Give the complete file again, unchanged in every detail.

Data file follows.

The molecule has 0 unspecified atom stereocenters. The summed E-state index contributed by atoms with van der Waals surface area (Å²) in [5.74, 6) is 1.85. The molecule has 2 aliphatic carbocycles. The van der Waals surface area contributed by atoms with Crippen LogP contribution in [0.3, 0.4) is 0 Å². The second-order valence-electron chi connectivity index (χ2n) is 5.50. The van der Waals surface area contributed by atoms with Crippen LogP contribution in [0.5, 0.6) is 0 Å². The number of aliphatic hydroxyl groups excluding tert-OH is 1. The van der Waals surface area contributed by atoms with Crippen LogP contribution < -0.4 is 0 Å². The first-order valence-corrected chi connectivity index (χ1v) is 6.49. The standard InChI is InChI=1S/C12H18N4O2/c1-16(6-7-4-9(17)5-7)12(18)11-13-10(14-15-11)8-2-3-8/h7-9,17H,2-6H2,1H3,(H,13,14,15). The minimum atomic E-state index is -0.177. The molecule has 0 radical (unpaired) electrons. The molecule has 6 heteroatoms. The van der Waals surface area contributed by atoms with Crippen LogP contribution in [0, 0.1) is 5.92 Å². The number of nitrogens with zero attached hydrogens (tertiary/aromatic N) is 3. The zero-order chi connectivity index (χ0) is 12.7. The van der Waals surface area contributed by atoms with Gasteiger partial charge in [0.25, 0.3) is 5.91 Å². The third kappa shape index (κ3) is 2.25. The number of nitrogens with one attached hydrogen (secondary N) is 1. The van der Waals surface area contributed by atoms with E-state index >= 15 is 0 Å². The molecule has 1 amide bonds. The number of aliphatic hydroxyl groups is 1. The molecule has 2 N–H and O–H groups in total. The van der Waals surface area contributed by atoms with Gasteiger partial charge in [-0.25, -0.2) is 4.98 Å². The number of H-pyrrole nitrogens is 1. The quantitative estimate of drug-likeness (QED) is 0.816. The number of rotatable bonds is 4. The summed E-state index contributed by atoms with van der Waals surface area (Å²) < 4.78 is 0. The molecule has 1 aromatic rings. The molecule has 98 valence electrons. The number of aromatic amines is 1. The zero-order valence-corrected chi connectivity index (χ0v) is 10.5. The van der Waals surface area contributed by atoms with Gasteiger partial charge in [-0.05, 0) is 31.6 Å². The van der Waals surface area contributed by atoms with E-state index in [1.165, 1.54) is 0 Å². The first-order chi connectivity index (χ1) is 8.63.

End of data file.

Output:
The molecule has 0 unspecified atom stereocenters. The summed E-state index contributed by atoms with van der Waals surface area (Å²) in [5.74, 6) is 1.85. The molecule has 2 aliphatic carbocycles. The van der Waals surface area contributed by atoms with Crippen LogP contribution in [0.3, 0.4) is 0 Å². The second-order valence-electron chi connectivity index (χ2n) is 5.50. The van der Waals surface area contributed by atoms with Crippen LogP contribution in [0.5, 0.6) is 0 Å². The number of aliphatic hydroxyl groups excluding tert-OH is 1. The van der Waals surface area contributed by atoms with Crippen LogP contribution < -0.4 is 0 Å². The first-order valence-corrected chi connectivity index (χ1v) is 6.49. The standard InChI is InChI=1S/C12H18N4O2/c1-16(6-7-4-9(17)5-7)12(18)11-13-10(14-15-11)8-2-3-8/h7-9,17H,2-6H2,1H3,(H,13,14,15). The minimum atomic E-state index is -0.177. The molecule has 0 radical (unpaired) electrons. The molecule has 6 heteroatoms. The van der Waals surface area contributed by atoms with Crippen LogP contribution in [0, 0.1) is 5.92 Å². The number of nitrogens with zero attached hydrogens (tertiary/aromatic N) is 3. The zero-order chi connectivity index (χ0) is 12.7. The van der Waals surface area contributed by atoms with Gasteiger partial charge in [0.25, 0.3) is 5.91 Å². The third kappa shape index (κ3) is 2.25. The number of nitrogens with one attached hydrogen (secondary N) is 1. The van der Waals surface area contributed by atoms with E-state index >= 15 is 0 Å². The molecule has 1 amide bonds. The number of aliphatic hydroxyl groups is 1. The molecule has 2 N–H and O–H groups in total. The van der Waals surface area contributed by atoms with Gasteiger partial charge in [-0.25, -0.2) is 4.98 Å². The number of H-pyrrole nitrogens is 1. The quantitative estimate of drug-likeness (QED) is 0.816. The number of rotatable bonds is 4. The summed E-state index contributed by atoms with van der Waals surface area (Å²) < 4.78 is 0. The molecule has 1 aromatic rings. The molecule has 98 valence electrons. The number of aromatic amines is 1. The zero-order valence-corrected chi connectivity index (χ0v) is 10.5. The van der Waals surface area contributed by atoms with Gasteiger partial charge in [-0.05, 0) is 31.6 Å². The van der Waals surface area contributed by atoms with E-state index in [1.165, 1.54) is 0 Å². The first-order chi connectivity index (χ1) is 8.63.